In recent years, there have been occasions when all or some of the annual appropriations bills have not been enacted by the start of the fiscal year, leading to what is commonly known as a “government shutdown.” Under 31 USC 1324, certain tax refunds and tax credits are considered “permanent indefinite appropriations” and shall be paid out regardless of a lapse in annual appropriations. These include credits included in the Internal Revenue Code before 1978 (such as the EITC), as well as the Child Tax Credit and the Premium Tax Credit.
Thus, one motivation for running social benefit programs through the Internal Revenue Code is to avoid the disruptions of the annual appropriations process or disappropriation of entitlement spending.
CONCLUSION: How to Balance the Trade-offs?
As currently structured the IRS is in a difficult position for administering social benefit programs: it is set up to collect the pennies owed. It is uncomfortable with designing tax procedures that adopt a “rough justice” approach, whereby IRS can show flexibility in administration toward taxpayers who are acting in good faith and are tripped up by the complexity and rigidity of the law. Moreover, the inflexibility and precise targeting of definitions in current law create repayment risk.
One way to minimize complexity is to provide a universal benefit. This approach eliminates gaming. Another approach is utilized in Australia, where the child benefit can be divided between two main carers, with a default set at 50-50, subject to a different division agreed to between the parties. Such division has the additional benefit of encouraging both parents to be involved with the child.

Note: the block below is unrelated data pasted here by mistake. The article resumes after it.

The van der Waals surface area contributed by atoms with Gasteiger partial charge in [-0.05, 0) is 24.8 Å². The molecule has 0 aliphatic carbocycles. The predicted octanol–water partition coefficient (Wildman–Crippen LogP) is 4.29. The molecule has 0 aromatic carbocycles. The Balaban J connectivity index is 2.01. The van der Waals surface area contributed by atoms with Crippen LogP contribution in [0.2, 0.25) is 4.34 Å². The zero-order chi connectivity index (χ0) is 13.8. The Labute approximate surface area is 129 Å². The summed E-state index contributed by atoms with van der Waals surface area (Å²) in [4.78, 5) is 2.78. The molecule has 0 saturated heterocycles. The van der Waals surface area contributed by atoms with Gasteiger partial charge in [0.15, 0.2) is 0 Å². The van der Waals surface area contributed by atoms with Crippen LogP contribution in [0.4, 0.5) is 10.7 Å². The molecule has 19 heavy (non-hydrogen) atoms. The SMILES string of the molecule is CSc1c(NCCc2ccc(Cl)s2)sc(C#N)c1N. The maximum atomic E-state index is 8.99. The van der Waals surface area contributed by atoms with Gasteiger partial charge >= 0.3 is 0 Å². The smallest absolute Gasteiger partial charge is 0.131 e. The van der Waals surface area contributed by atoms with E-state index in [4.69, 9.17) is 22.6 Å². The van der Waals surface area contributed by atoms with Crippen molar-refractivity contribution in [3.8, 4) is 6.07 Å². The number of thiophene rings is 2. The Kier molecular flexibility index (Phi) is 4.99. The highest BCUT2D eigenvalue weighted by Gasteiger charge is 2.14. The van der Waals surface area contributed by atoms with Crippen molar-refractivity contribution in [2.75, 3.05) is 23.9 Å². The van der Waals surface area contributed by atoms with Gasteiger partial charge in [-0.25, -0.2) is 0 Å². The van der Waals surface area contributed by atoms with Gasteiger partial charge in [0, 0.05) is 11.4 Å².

Canada has adopted a different eligibility rule: the person with primary responsibility for the child’s care is eligible to receive the credit. This approach maximizes access for families in flux rather than adopting rigid relationship and residency rules. But it may also require more administrative capacity than the IRS currently allocates to credit administration as well as program navigators. Even without legislative reform, the IRS can learn from other federal agencies and other countries in order to effectively administer social programs. It needs to increase its administrative capacity, train its staff in social welfare skills, and accept that because it does not have residence or carer information, it must tolerate some improper payments in order to successfully disburse the benefits to the eligible population. (For a discussion of the cultural changes necessary for the IRS to administer social benefit programs, see Workshop VI.)
- Eliminate the requirement to include overpayments of the Earned Income Credit and other family-based refundable credits from reporting as improper payments under the IPIA. (These overpayments are already accounted for in tax gap calculations.)
- Absent making the child tax credit universal, Congress should consider adopting a “primary care giver” definition for purposes of determining eligibility for family tax benefits. Congress should further consider allowing two main carers to receive the tax benefit, to be divided 50-50 unless otherwise agreed to.
- If an advance payment mechanism is enacted, Congress should include a reasonable safe harbor provision; allow a grace period for change-of-circumstances reporting; provide a look-back or income averaging to account for income volatility; authorize the sharing of residency and caring data from state and local agencies; and provide funding for a cross-agency network of navigators that work with beneficiaries of all social benefit programs, including the EITC and CTC.